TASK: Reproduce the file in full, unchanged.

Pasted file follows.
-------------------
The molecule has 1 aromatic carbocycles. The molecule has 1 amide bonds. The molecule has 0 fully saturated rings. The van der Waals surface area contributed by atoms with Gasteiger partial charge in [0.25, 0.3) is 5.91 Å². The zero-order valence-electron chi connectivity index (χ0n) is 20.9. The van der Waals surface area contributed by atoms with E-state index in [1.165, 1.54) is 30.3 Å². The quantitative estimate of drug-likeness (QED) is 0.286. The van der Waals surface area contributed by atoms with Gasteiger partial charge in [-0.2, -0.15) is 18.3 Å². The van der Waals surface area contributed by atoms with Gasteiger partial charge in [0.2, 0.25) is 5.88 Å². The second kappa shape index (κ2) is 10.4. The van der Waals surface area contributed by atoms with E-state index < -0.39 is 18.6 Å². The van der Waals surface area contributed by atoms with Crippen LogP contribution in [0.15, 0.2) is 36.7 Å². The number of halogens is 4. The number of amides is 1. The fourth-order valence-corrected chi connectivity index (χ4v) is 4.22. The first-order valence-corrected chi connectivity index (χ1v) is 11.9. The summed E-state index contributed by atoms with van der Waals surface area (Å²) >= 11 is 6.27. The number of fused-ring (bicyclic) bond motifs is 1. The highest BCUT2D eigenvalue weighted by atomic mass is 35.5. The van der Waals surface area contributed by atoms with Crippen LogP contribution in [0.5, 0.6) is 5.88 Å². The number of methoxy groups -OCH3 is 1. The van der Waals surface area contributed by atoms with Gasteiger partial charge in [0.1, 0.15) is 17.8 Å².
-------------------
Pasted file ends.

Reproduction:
The molecule has 1 aromatic carbocycles. The molecule has 1 amide bonds. The molecule has 0 fully saturated rings. The van der Waals surface area contributed by atoms with Gasteiger partial charge in [0.25, 0.3) is 5.91 Å². The zero-order valence-electron chi connectivity index (χ0n) is 20.9. The van der Waals surface area contributed by atoms with E-state index in [1.165, 1.54) is 30.3 Å². The quantitative estimate of drug-likeness (QED) is 0.286. The van der Waals surface area contributed by atoms with Gasteiger partial charge in [-0.2, -0.15) is 18.3 Å². The van der Waals surface area contributed by atoms with Gasteiger partial charge in [0.2, 0.25) is 5.88 Å². The second kappa shape index (κ2) is 10.4. The van der Waals surface area contributed by atoms with E-state index < -0.39 is 18.6 Å². The van der Waals surface area contributed by atoms with Crippen LogP contribution in [0.15, 0.2) is 36.7 Å². The number of halogens is 4. The number of amides is 1. The fourth-order valence-corrected chi connectivity index (χ4v) is 4.22. The first-order valence-corrected chi connectivity index (χ1v) is 11.9. The summed E-state index contributed by atoms with van der Waals surface area (Å²) >= 11 is 6.27. The number of fused-ring (bicyclic) bond motifs is 1. The highest BCUT2D eigenvalue weighted by atomic mass is 35.5. The van der Waals surface area contributed by atoms with Crippen LogP contribution in [0.5, 0.6) is 5.88 Å². The number of methoxy groups -OCH3 is 1. The van der Waals surface area contributed by atoms with Gasteiger partial charge in [0.1, 0.15) is 17.8 Å².